7 comments:

Jeanne said...

You are amazing
Love Jeanne ^j^

Decadent Housewife said...

Jeanne, thank you for you kind words. :)

Leila said...

Now, this is very interesting...

Query: why the milk powder? What does it add?

For some reason I have a mental block against making yogurt. I may need an intervention!

Thanks for the tutorial, though! Maybe it will give me the strength :)

Decadent Housewife said...

Leila,
I've wondered that myself. The only thing I've ever been able to find that might explain this, is that the concentrated milk sugars in dried milk are what the bacteria feeds on, therefore making thicker yogurt.

I noticed on my last container of plain yogurt from the store that the ingredients now list skim milk powder. Previously the ingredients were listed as "milk solids."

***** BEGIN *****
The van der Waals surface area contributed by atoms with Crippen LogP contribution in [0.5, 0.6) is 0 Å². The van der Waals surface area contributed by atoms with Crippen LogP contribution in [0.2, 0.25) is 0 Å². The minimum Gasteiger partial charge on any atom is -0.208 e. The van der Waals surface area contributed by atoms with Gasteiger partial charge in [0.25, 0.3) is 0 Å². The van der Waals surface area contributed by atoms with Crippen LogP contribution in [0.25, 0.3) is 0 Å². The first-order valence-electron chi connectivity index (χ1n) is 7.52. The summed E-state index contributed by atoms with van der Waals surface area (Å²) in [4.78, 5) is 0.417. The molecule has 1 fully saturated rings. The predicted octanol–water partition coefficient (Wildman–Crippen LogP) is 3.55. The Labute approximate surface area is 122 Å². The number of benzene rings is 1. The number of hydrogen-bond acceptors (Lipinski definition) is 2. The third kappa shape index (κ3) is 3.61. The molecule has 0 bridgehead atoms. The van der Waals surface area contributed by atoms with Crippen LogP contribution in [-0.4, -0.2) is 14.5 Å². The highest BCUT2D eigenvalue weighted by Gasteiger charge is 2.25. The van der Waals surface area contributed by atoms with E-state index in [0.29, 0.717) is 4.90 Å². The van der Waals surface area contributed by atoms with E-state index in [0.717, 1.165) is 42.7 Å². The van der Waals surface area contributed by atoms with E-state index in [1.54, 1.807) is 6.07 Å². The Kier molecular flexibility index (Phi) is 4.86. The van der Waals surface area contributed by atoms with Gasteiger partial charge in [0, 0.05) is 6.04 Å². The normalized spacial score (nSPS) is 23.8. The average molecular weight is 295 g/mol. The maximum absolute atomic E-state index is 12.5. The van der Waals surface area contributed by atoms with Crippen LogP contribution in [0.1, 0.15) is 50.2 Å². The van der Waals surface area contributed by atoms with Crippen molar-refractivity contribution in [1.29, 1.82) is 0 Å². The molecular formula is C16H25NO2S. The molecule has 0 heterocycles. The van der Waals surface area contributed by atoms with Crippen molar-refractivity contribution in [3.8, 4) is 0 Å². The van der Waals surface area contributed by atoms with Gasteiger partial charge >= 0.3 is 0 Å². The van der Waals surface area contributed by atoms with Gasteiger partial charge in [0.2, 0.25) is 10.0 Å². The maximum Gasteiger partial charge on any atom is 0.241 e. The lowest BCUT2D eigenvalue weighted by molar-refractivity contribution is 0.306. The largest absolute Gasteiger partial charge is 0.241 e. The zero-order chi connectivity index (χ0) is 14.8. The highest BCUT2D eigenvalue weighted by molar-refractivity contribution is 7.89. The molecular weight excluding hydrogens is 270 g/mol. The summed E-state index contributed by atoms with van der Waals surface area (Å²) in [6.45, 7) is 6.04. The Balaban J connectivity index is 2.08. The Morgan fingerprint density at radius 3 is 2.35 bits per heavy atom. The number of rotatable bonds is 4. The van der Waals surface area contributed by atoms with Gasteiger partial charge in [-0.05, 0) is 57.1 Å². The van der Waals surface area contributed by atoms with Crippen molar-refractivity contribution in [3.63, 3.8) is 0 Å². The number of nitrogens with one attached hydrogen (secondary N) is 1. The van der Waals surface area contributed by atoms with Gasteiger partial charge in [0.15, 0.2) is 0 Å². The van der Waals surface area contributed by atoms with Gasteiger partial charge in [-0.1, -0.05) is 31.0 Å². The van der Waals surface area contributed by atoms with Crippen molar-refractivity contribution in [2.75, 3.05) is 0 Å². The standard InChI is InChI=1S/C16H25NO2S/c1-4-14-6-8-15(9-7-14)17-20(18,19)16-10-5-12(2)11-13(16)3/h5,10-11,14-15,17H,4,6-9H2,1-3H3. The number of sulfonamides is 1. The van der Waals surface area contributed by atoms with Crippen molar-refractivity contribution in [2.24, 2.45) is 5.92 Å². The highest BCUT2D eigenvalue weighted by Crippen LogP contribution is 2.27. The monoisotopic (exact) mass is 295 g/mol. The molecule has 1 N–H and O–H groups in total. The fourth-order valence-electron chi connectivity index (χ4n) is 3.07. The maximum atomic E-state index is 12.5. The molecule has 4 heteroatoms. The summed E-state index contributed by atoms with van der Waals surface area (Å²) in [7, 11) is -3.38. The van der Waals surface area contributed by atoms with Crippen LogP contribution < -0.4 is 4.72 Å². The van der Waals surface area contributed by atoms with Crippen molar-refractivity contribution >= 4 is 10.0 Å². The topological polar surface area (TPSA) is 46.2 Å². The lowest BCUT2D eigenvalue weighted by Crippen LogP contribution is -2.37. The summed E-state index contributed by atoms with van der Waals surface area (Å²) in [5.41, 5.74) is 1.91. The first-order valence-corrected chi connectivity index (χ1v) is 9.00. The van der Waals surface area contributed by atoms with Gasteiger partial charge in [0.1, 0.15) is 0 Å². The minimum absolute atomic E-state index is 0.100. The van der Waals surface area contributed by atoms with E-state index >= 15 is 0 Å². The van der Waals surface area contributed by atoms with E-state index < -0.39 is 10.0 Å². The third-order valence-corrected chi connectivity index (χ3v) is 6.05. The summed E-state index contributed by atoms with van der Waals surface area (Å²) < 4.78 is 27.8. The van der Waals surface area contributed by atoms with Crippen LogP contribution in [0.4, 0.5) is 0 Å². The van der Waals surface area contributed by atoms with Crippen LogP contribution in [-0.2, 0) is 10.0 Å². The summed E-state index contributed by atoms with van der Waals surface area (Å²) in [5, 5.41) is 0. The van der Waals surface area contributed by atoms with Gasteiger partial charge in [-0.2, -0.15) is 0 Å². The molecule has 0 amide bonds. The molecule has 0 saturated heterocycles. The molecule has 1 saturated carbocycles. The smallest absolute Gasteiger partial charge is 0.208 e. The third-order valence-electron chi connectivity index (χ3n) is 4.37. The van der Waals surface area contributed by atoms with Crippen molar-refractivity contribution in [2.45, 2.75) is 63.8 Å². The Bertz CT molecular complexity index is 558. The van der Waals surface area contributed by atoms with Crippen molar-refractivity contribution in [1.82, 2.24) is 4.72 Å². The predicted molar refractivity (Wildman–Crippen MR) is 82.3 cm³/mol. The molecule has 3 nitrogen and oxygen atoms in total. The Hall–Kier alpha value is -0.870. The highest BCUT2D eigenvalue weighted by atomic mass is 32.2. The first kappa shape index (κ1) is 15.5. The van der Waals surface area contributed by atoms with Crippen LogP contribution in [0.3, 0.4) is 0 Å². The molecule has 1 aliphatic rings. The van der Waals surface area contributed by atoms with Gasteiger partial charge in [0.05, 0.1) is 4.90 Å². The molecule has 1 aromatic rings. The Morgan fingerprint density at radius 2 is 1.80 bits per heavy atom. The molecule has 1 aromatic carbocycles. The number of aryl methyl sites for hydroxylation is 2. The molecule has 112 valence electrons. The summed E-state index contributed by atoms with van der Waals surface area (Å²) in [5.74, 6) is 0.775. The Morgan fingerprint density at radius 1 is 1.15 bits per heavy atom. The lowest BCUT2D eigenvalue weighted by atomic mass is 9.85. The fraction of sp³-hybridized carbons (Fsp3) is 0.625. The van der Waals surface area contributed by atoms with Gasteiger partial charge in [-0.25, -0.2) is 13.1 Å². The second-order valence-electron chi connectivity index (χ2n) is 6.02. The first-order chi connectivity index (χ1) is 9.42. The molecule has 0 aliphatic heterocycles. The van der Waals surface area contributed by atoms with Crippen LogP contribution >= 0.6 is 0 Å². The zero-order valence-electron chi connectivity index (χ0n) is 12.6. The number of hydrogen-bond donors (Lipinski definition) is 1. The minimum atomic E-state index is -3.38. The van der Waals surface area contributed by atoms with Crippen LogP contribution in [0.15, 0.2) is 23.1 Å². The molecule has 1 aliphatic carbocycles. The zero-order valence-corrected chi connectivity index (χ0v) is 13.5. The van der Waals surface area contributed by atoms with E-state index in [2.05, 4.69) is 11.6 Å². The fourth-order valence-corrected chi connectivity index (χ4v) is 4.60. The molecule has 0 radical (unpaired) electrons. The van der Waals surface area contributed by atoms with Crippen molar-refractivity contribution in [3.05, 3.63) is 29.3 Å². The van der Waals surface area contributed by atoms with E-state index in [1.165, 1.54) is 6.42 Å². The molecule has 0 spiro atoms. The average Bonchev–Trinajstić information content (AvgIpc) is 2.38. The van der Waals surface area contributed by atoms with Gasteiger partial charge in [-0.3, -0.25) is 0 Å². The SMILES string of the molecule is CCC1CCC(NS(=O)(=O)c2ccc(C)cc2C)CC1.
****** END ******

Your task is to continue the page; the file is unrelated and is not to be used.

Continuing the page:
You really must make it. It is so, so easy!

Anonymous said...

Just a note for you. Milk only comes in those bags on the east side of the country. Out here in the west, we can only buy the paper cartons up to 2 liter or the 4 liter plastic jugs.

Thanks for the recipe though. I am looking forward to trying it. Do you think it can be made in smaller batches? I'm not really sure what I would do with 4 l of yogurt.

Victoria said...

I'm so glad I found this post, and that it's all Canadian so I don't have to translate the quantities and find equivalent brands! :) I've been trying to find a yogurt recipe that doesn't have added white sugar, so I'm very excited to try this.

When you say you put the tub in the microwave or oven - do you turn them ON or is it just for the insulation?

Nicole said...

Thanks for this. I'm going to use freeze dried starter, at least for now, but I appreciate the simple instructions and will use your wrapping method instead of a crock pot, since it uses less energy. Also so happy to find metric instructions!